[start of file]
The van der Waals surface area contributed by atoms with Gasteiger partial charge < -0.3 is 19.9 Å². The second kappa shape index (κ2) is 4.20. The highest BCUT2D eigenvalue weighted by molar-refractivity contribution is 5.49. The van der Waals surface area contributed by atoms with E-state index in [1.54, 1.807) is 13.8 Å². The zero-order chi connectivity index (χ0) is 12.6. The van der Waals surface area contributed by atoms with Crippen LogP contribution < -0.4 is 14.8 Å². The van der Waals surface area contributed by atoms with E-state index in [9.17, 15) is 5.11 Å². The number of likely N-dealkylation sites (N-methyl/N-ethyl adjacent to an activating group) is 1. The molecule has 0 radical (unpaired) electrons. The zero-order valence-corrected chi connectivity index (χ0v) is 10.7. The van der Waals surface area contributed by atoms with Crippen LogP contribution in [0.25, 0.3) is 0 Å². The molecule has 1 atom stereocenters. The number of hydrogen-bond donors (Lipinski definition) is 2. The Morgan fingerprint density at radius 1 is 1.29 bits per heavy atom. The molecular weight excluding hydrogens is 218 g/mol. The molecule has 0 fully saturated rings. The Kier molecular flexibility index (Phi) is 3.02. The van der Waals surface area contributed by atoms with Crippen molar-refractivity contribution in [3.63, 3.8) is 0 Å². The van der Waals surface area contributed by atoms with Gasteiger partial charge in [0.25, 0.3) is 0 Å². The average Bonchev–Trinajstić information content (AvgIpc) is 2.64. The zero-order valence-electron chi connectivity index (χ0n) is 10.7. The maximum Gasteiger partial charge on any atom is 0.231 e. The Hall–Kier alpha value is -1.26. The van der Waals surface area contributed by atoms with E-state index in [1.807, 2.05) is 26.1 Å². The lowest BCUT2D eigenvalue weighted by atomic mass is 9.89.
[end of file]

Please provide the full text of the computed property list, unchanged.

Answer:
The van der Waals surface area contributed by atoms with Gasteiger partial charge < -0.3 is 19.9 Å². The second kappa shape index (κ2) is 4.20. The highest BCUT2D eigenvalue weighted by molar-refractivity contribution is 5.49. The van der Waals surface area contributed by atoms with E-state index in [1.54, 1.807) is 13.8 Å². The zero-order chi connectivity index (χ0) is 12.6. The van der Waals surface area contributed by atoms with Crippen LogP contribution < -0.4 is 14.8 Å². The van der Waals surface area contributed by atoms with E-state index in [9.17, 15) is 5.11 Å². The number of likely N-dealkylation sites (N-methyl/N-ethyl adjacent to an activating group) is 1. The molecule has 0 radical (unpaired) electrons. The zero-order valence-corrected chi connectivity index (χ0v) is 10.7. The van der Waals surface area contributed by atoms with Crippen LogP contribution in [0.25, 0.3) is 0 Å². The molecule has 1 atom stereocenters. The number of hydrogen-bond donors (Lipinski definition) is 2. The Morgan fingerprint density at radius 1 is 1.29 bits per heavy atom. The molecular weight excluding hydrogens is 218 g/mol. The molecule has 0 fully saturated rings. The Kier molecular flexibility index (Phi) is 3.02. The van der Waals surface area contributed by atoms with Crippen molar-refractivity contribution in [3.63, 3.8) is 0 Å². The van der Waals surface area contributed by atoms with Gasteiger partial charge in [0.25, 0.3) is 0 Å². The average Bonchev–Trinajstić information content (AvgIpc) is 2.64. The zero-order valence-electron chi connectivity index (χ0n) is 10.7. The maximum Gasteiger partial charge on any atom is 0.231 e. The Hall–Kier alpha value is -1.26. The van der Waals surface area contributed by atoms with E-state index in [1.807, 2.05) is 26.1 Å². The lowest BCUT2D eigenvalue weighted by atomic mass is 9.89.